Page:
Medium to longer term absolute total returns

CGT’s dual objectives are to preserve shareholders’ real wealth and to achieve an absolute total return over the medium to longer term.

It aims to achieve its investment objectives through long-only investment in quoted closed-ended funds and other collective investment vehicles, bonds, commodities and cash, as considered appropriate.

wdt_ID Year ended Share price total return (%) NAV total return (%) RPI (%) MSCI UK total return (%)
1 Jun 2015 3.10 3.80 1.00 1.80
2 Jun 2016 8.00 7.90 1.60 2.20
3 Jun 2017 12.60 11.40 3.50 17.80
4 Jun 2018 3.00 3.70 3.40 9.20
5 Jun 2019 6.90 6.10 2.70 0.30

Readers who are unfamiliar with Capital Gearing Trust may be interested to read our initiation note, published in September 2018, which describes aspects such as the investment approach, fees, and capital structure.

 Portfolio positioning


Figure 5 shows that CGT had 32% of its portfolio in index-linked government bonds as at 30 June 2019, reflecting the managers’ view that this asset class offers the prospect of exceptional risk-adjusted returns. Nevertheless, the proportion of the portfolio exposed to sterling conventional government bonds was markedly higher at the end of the 2018/2019 financial year than it was at the beginning, and the exposure to sterling and Swedish index-linked bonds had fallen somewhat.

The 33% invested in funds and equities comprises 27% exposure to equities (including a 11% allocation to property stocks), which remains at the low end of exposure when compared to competing funds (see page 12). The exposure to property is biased towards alternative property classes such as residential property and does not represent conventional UK office or retail exposure (areas that have been out of favour with investors).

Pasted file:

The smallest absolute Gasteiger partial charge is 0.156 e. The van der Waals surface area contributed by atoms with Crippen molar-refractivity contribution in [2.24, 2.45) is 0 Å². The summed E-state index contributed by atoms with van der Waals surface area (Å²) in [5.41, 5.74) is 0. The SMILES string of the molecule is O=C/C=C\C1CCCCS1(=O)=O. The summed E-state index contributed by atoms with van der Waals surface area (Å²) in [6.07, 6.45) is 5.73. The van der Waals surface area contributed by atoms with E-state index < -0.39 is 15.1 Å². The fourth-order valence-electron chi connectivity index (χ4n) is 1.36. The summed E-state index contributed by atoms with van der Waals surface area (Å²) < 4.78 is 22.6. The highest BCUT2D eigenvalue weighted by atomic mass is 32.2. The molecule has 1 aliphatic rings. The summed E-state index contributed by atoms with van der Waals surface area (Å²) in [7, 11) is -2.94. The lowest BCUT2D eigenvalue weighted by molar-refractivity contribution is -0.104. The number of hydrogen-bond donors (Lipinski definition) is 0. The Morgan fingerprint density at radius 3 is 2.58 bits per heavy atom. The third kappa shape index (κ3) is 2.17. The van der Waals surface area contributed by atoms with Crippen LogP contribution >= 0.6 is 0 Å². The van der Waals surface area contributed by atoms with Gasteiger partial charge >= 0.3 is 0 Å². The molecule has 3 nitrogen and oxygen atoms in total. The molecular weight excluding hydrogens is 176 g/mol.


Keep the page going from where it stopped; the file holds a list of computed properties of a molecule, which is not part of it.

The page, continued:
CGT retains its bias to sterling. As Figure 9 shows, CGT’s currency exposures did not alter much over its last financial year.

 Largest holdings


The constituents of the tables in Figures 10 are unchanged from when we last wrote on CGT. In Figure 10, German residential property companies, Vonovia and Deutsche Wohnen, which were discussed in our initiation note, have been replaced by Ishares FTSE100 ETF (tracking the UK market) and Grainger (a UK residential property company). Political resistance to rising rents in Germany meant that the managers did not expect rents to rise much faster than inflation from here, even though wages are increasing. The stocks are trading on attractive levels of dividend yield relative to German fixed income assets. Nevertheless, given the constraint to rental growth, the decision was taken to reduce these holdings.

Investor is a Swedish conglomerate with interests in business ranging from Electrolux to Astra Zeneca. It entered the portfolio shortly before we wrote our initiation note. Concerns about global trade have been weighing on Investor’s share price, given its investments in a number of leading exporters. Sweden, with its relatively open economy, has seen its currency slide (the managers think it is attractively valued relative to the Euro). CGAM acknowledges that it can do little to influence the substantial discount at which Investor’s shares trade relative to its net asset value, the investment is not predicated on a narrowing discount.

North Atlantic Smaller Companies (NAS), like Oryx International Growth (which CGT also holds), is managed by veteran investor Christopher Mills, who has been running the fund since August 1984. NAS trades on one of the widest discounts to NAV of any investment company, especially given its strong long-term performance record (second only to Capital Gearing since 1982 – see page 2) and significant cash/near cash.

One recent addition to the portfolio has been Pershing Square, the US hedge fund managed by Bill Ackman. The fund trades on a wide discount, despite much improved performance in 2019.

 Performance

A version of Figure 12 was used in our initiation note. It demonstrates that CGT does have a tendency to underperform strong markets but holds up well in downturns. The long-term record is undimmed; CGT has outperformed equities, as represented by the MSCI World Index in sterling terms, by a considerable margin (2.7x) since that index was created in 1986.